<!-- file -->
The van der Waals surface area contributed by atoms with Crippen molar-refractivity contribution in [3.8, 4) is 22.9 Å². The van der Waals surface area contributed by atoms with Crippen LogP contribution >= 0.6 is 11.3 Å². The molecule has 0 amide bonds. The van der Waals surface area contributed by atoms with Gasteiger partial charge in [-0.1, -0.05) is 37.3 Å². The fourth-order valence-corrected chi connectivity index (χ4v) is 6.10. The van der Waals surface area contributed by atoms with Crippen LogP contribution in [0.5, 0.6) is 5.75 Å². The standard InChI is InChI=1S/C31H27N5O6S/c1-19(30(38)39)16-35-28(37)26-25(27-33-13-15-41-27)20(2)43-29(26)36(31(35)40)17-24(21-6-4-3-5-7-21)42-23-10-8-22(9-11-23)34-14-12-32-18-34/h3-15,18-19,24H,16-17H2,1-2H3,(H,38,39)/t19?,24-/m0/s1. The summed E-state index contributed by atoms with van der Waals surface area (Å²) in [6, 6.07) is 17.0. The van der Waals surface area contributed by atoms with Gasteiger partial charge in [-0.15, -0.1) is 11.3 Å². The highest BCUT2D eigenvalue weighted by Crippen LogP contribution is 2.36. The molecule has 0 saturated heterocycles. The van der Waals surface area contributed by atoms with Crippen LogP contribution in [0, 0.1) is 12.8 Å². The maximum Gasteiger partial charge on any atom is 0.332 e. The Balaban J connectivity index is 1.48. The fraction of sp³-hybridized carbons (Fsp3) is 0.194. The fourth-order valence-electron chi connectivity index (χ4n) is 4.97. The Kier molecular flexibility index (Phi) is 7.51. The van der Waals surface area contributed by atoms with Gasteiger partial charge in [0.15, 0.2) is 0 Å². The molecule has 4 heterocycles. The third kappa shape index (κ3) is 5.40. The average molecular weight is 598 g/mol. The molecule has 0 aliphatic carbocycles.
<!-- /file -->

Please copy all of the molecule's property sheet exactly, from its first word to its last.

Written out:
The van der Waals surface area contributed by atoms with Crippen molar-refractivity contribution in [3.8, 4) is 22.9 Å². The van der Waals surface area contributed by atoms with Crippen LogP contribution >= 0.6 is 11.3 Å². The molecule has 0 amide bonds. The van der Waals surface area contributed by atoms with Gasteiger partial charge in [-0.1, -0.05) is 37.3 Å². The fourth-order valence-corrected chi connectivity index (χ4v) is 6.10. The van der Waals surface area contributed by atoms with Crippen LogP contribution in [0.5, 0.6) is 5.75 Å². The standard InChI is InChI=1S/C31H27N5O6S/c1-19(30(38)39)16-35-28(37)26-25(27-33-13-15-41-27)20(2)43-29(26)36(31(35)40)17-24(21-6-4-3-5-7-21)42-23-10-8-22(9-11-23)34-14-12-32-18-34/h3-15,18-19,24H,16-17H2,1-2H3,(H,38,39)/t19?,24-/m0/s1. The summed E-state index contributed by atoms with van der Waals surface area (Å²) in [6, 6.07) is 17.0. The van der Waals surface area contributed by atoms with Gasteiger partial charge in [-0.15, -0.1) is 11.3 Å². The highest BCUT2D eigenvalue weighted by Crippen LogP contribution is 2.36. The molecule has 0 saturated heterocycles. The van der Waals surface area contributed by atoms with Crippen LogP contribution in [0, 0.1) is 12.8 Å². The maximum Gasteiger partial charge on any atom is 0.332 e. The Balaban J connectivity index is 1.48. The fraction of sp³-hybridized carbons (Fsp3) is 0.194. The fourth-order valence-electron chi connectivity index (χ4n) is 4.97. The Kier molecular flexibility index (Phi) is 7.51. The van der Waals surface area contributed by atoms with Gasteiger partial charge in [0.15, 0.2) is 0 Å². The molecule has 4 heterocycles. The third kappa shape index (κ3) is 5.40. The average molecular weight is 598 g/mol. The molecule has 0 aliphatic carbocycles.